Ranked among the 10 largest convention center ballrooms in the nation, Kansas City, Missouri's Bartle Hall Ballroom is, needless to say, enormous, encompassing a vast 46,450 square feet. Even more monumental was local lighting design firm Derek Porter Studio's task of lighting the large-scale space so it could yield numerous environments for a variety of functions while capitalizing on daylight to conserve energy and introduce natural light into the space.
Just one part of a multiphase expansion of the convention center, the new state-of-the-art ballroom not only provides more flexible space to the facility's repertoire of offerings (for events including exhibits, lectures, performances, and galas), but also strengthens the convention center's role as an anchor for the revitalization of the downtown area, which is experiencing unprecedented growth with the new Sprint Center arena, a nine-block entertainment and residential area known as the Power & Light District, and the Kauffman Center for the Performing Arts.
In a departure from traditional “black box” ballrooms that offer no context to site orientation or exterior surroundings, daylight pours through clerestories on the north, east, and west sides of the room. Translucent stretched-fabric panels measuring 8-, 15-, and 30-feet, respectively, on the north, west, and east sides of the ballroom border the ceiling perimeter, diffusing the sunlight as it moves across the space over the course of the day. “Being time-based, the light is always changing and revealing the exterior condition in various ways, so you really feel the dynamic changes of the room and how natural light sculpts and gives orientation to the space,” explains Derek Porter, principal designer and owner of Derek Porter Studio. “We purposefully wanted those shadows and projections to move across the translucent ceiling surface so you see the exposed structure inside the light-well, revealing the temporal presence of daylight as well as diffusing the direct sunlight entering the room.”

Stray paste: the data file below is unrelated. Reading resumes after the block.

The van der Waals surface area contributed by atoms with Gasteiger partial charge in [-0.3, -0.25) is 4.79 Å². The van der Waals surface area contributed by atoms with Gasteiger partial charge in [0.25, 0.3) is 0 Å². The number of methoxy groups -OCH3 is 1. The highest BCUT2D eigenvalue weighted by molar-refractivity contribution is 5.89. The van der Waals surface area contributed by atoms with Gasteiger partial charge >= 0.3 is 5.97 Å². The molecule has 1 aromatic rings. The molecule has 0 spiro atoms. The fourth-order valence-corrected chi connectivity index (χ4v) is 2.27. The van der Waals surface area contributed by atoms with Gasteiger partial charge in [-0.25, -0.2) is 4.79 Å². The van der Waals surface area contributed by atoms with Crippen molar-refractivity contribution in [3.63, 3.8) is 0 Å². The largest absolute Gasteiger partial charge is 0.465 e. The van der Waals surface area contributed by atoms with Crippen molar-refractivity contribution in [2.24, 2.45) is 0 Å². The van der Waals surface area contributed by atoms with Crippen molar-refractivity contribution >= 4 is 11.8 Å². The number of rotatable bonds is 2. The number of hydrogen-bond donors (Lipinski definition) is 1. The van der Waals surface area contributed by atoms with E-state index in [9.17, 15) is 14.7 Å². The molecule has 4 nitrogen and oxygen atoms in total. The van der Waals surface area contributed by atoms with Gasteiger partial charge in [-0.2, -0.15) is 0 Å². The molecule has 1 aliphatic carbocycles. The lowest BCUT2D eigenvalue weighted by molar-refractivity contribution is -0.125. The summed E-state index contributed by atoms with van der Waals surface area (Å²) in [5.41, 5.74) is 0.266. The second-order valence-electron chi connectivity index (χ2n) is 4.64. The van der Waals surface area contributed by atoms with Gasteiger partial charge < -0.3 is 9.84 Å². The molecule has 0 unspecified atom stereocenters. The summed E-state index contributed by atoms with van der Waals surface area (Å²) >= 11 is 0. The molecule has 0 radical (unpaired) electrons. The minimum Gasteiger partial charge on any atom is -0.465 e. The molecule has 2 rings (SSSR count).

The natural light has proved to be Porter's favorite element of the design. “Feeling the light move through the space naturally and diffusely through the stretched fabric is just magical,” he says. Providing both visual animation and orientation while offering energy conservation and substantial functional illumination, the daylight footcandle level (with no electric lighting) ranges from 60 footcandles underneath the stretched-fabric panels to 20 footcandles in the middle of the room. However, for those events requiring a specific theatrical scene with electric lighting, motorized blackout shades in the clerestories can be employed.
Working independently of and in concert with the natural light, electric lighting can be used to create seemingly countless illumination combinations. A variety of light sources and fixtures were used to meet the diverse programmatic needs, providing both general illumination and task lighting, including 250W PAR38 recessed halogen downlights; photocell-controlled dimmable 18W, 26W, and 42W compact fluorescent downlights; 14W and 28W T5 and 54W T5HO linear fluorescents that run continuously and transversely across the ceiling; and 39W and 150W T6 ceramic metal halide wallwashers. To keep the focus on the design, fixtures were carefully incorporated within the ceiling and other interior design elements.